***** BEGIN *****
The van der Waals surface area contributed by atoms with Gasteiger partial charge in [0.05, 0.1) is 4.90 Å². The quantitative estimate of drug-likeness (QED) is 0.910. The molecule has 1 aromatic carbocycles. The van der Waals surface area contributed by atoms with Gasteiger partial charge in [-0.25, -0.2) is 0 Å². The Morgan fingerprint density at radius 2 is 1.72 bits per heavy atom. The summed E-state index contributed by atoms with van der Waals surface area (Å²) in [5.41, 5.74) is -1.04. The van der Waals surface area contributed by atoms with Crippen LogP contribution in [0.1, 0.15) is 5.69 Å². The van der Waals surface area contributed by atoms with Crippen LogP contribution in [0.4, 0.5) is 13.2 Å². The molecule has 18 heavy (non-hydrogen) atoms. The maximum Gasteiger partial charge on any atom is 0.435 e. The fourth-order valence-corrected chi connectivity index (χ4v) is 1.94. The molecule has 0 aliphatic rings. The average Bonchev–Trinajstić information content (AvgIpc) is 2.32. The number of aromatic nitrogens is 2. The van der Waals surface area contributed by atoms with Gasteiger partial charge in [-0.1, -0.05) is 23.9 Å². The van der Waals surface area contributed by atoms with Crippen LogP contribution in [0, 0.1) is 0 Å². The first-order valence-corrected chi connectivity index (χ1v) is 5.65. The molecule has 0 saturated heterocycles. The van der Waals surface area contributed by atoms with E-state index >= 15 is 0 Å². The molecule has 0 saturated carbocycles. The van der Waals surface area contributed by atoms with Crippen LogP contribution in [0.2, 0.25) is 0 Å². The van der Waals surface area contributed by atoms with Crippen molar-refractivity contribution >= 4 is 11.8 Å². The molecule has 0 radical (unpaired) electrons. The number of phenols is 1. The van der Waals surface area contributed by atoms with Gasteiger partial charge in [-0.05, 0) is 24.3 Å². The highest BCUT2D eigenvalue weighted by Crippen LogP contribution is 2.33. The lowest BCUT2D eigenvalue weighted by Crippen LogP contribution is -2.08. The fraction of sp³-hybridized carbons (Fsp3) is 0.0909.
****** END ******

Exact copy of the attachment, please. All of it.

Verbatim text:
The van der Waals surface area contributed by atoms with Gasteiger partial charge in [0.05, 0.1) is 4.90 Å². The quantitative estimate of drug-likeness (QED) is 0.910. The molecule has 1 aromatic carbocycles. The van der Waals surface area contributed by atoms with Gasteiger partial charge in [-0.25, -0.2) is 0 Å². The Morgan fingerprint density at radius 2 is 1.72 bits per heavy atom. The summed E-state index contributed by atoms with van der Waals surface area (Å²) in [5.41, 5.74) is -1.04. The van der Waals surface area contributed by atoms with Crippen LogP contribution in [0.1, 0.15) is 5.69 Å². The van der Waals surface area contributed by atoms with Crippen LogP contribution in [0.4, 0.5) is 13.2 Å². The molecule has 18 heavy (non-hydrogen) atoms. The maximum Gasteiger partial charge on any atom is 0.435 e. The fourth-order valence-corrected chi connectivity index (χ4v) is 1.94. The molecule has 0 aliphatic rings. The average Bonchev–Trinajstić information content (AvgIpc) is 2.32. The number of aromatic nitrogens is 2. The van der Waals surface area contributed by atoms with Gasteiger partial charge in [-0.1, -0.05) is 23.9 Å². The van der Waals surface area contributed by atoms with Crippen LogP contribution in [0, 0.1) is 0 Å². The first-order valence-corrected chi connectivity index (χ1v) is 5.65. The molecule has 0 saturated heterocycles. The van der Waals surface area contributed by atoms with E-state index >= 15 is 0 Å². The molecule has 0 saturated carbocycles. The van der Waals surface area contributed by atoms with Crippen LogP contribution in [0.2, 0.25) is 0 Å². The van der Waals surface area contributed by atoms with Crippen molar-refractivity contribution >= 4 is 11.8 Å². The molecule has 0 radical (unpaired) electrons. The number of phenols is 1. The van der Waals surface area contributed by atoms with Gasteiger partial charge in [-0.05, 0) is 24.3 Å². The highest BCUT2D eigenvalue weighted by Crippen LogP contribution is 2.33. The lowest BCUT2D eigenvalue weighted by Crippen LogP contribution is -2.08. The fraction of sp³-hybridized carbons (Fsp3) is 0.0909.